The crisis generated by the intense heat waves and numerous fires that ravage Western Europe, especially in countries such as Spain, France and Portugal, has broken historical highs and has forced thousands of people to flee their homes. Its impact, however, is not only felt on Earth, it is also seen from space. Through the Copernicus Sentinel-3 satellite, the International Space Station (ESA) has been able to obtain images of the temperature of the Earth’s surface in southern France, Spain and northern Africa on the morning of July 17, and the perspective It’s alarming.
The Earth’s surface temperature represents how hot the ground would feel to the touch, and is different from the air temperature, included in daily weather forecasts, which represents how hot the air is above the ground, as clarified from the THAT. “As the image clearly shows, in some places the earth’s surface reached a whopping 55 degrees Celsius. Taking into account that Copernicus Sentinel-3 acquired this data in the morning, the temperature would have increased during the afternoon,” they say.
Monitoring the temperature of the Earth’s surface is scientifically important and interesting because the heat rising from the Earth’s surface influences weather and climate patterns. Furthermore, these measurements are particularly important for farmers, who thus assess how much water their crops need, and for urban planners, in order to improve heat mitigation strategies, for example.
The ESA has also shared the animation of two satellite images of the before and after of some areas affected by the fires, such as one in which two snapshots of the southern region of Gironde, in France, are compared. The first was taken on July 12, before the fires broke out. The second, on July 17, when the fires were active, in which the burned surface can be clearly seen.
The Copernicus Emergency Management Service has been activated to respond to many of the fires ravaging Europe at the moment. The service leverages observations from multiple satellites to provide on-demand maps to assist civil protection authorities and the international humanitarian community in the face of major emergencies.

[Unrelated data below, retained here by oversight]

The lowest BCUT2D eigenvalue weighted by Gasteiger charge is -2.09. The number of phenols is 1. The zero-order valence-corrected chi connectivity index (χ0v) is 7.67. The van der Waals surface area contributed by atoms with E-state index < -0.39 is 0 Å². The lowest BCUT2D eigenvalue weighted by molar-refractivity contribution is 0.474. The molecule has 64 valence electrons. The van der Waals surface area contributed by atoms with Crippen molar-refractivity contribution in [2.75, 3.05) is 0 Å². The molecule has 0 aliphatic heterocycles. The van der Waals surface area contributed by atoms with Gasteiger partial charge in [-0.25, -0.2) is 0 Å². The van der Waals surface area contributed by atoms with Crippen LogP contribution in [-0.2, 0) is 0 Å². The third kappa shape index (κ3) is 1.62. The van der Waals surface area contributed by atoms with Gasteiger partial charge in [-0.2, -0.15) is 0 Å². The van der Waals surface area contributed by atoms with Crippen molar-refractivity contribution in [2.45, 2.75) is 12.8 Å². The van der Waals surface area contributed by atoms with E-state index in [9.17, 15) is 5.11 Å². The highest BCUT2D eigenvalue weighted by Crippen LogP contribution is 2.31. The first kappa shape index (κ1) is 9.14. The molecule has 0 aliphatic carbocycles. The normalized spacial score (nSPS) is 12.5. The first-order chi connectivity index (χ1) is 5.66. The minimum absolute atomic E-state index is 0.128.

Temperatures, both air and land surface, have risen so much in the last six weeks that numerous historical records have been broken, and heat and drought warnings are still in force in almost half of the European Union bloc. This brings an even longer risk to water supplies and agricultural food production.
As the effects of climate change increase, there are fears that these types of extreme weather events will also intensify. Satellites orbiting the planet play an important role in delivering data to understand and monitor how our world is changing, data that is key to mitigation strategies and policymaking.
Short-term forecast does not improve
Extreme heat and drought are exposing our country to a summer of serious fires. Nearly 200,000 hectares have already been burned and, as stated by José Antonio Maldonado, director of meteorology at Meteored, “there is no optimism for the coming dates.”
In the short term, no rain is expected, and temperatures will be high enough to become a risk factor. According to the expert, this Friday there will be records of up to 43ºC and on Saturday they will be around 45ºC in the Guadalquivir valley. Between Sunday and Monday, in cities like Seville or Córdoba they could reach 46 ºC.
With these factors, this weekend the risk of fire will once again be extreme in 90% of the country.